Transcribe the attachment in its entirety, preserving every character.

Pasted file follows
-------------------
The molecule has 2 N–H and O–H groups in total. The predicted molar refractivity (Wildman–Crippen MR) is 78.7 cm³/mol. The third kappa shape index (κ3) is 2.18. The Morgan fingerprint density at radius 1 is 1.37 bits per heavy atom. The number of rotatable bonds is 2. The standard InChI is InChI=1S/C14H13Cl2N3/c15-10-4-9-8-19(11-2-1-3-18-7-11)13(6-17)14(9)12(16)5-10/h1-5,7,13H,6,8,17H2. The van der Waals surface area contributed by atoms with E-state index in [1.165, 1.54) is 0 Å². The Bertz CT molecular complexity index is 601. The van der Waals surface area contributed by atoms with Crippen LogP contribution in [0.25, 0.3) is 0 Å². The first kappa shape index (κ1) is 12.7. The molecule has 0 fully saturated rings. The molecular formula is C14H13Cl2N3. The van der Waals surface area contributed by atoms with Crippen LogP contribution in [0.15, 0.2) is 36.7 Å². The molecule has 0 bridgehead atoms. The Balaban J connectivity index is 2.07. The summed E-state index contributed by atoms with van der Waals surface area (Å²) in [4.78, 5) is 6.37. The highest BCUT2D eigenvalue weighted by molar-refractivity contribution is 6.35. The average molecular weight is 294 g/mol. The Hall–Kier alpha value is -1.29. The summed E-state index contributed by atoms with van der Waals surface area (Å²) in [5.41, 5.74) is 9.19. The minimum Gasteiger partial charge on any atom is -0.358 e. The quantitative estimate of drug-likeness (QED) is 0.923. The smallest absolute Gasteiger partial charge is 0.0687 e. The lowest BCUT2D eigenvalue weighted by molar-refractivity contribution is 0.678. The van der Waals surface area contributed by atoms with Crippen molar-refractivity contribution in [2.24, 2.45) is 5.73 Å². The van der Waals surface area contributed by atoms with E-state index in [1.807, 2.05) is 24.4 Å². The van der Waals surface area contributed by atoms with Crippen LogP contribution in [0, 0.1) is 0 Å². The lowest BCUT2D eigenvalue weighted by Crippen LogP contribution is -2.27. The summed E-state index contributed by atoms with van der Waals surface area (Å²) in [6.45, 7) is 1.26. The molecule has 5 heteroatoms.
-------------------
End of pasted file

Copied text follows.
The molecule has 2 N–H and O–H groups in total. The predicted molar refractivity (Wildman–Crippen MR) is 78.7 cm³/mol. The third kappa shape index (κ3) is 2.18. The Morgan fingerprint density at radius 1 is 1.37 bits per heavy atom. The number of rotatable bonds is 2. The standard InChI is InChI=1S/C14H13Cl2N3/c15-10-4-9-8-19(11-2-1-3-18-7-11)13(6-17)14(9)12(16)5-10/h1-5,7,13H,6,8,17H2. The van der Waals surface area contributed by atoms with E-state index in [1.165, 1.54) is 0 Å². The Bertz CT molecular complexity index is 601. The van der Waals surface area contributed by atoms with Crippen LogP contribution in [0.25, 0.3) is 0 Å². The first kappa shape index (κ1) is 12.7. The molecule has 0 fully saturated rings. The molecular formula is C14H13Cl2N3. The van der Waals surface area contributed by atoms with Crippen LogP contribution in [0.15, 0.2) is 36.7 Å². The molecule has 0 bridgehead atoms. The Balaban J connectivity index is 2.07. The summed E-state index contributed by atoms with van der Waals surface area (Å²) in [4.78, 5) is 6.37. The highest BCUT2D eigenvalue weighted by molar-refractivity contribution is 6.35. The average molecular weight is 294 g/mol. The Hall–Kier alpha value is -1.29. The summed E-state index contributed by atoms with van der Waals surface area (Å²) in [5.41, 5.74) is 9.19. The minimum Gasteiger partial charge on any atom is -0.358 e. The quantitative estimate of drug-likeness (QED) is 0.923. The smallest absolute Gasteiger partial charge is 0.0687 e. The lowest BCUT2D eigenvalue weighted by molar-refractivity contribution is 0.678. The van der Waals surface area contributed by atoms with Crippen molar-refractivity contribution in [2.24, 2.45) is 5.73 Å². The van der Waals surface area contributed by atoms with E-state index in [1.807, 2.05) is 24.4 Å². The van der Waals surface area contributed by atoms with Crippen LogP contribution in [0, 0.1) is 0 Å². The lowest BCUT2D eigenvalue weighted by Crippen LogP contribution is -2.27. The summed E-state index contributed by atoms with van der Waals surface area (Å²) in [6.45, 7) is 1.26. The molecule has 5 heteroatoms.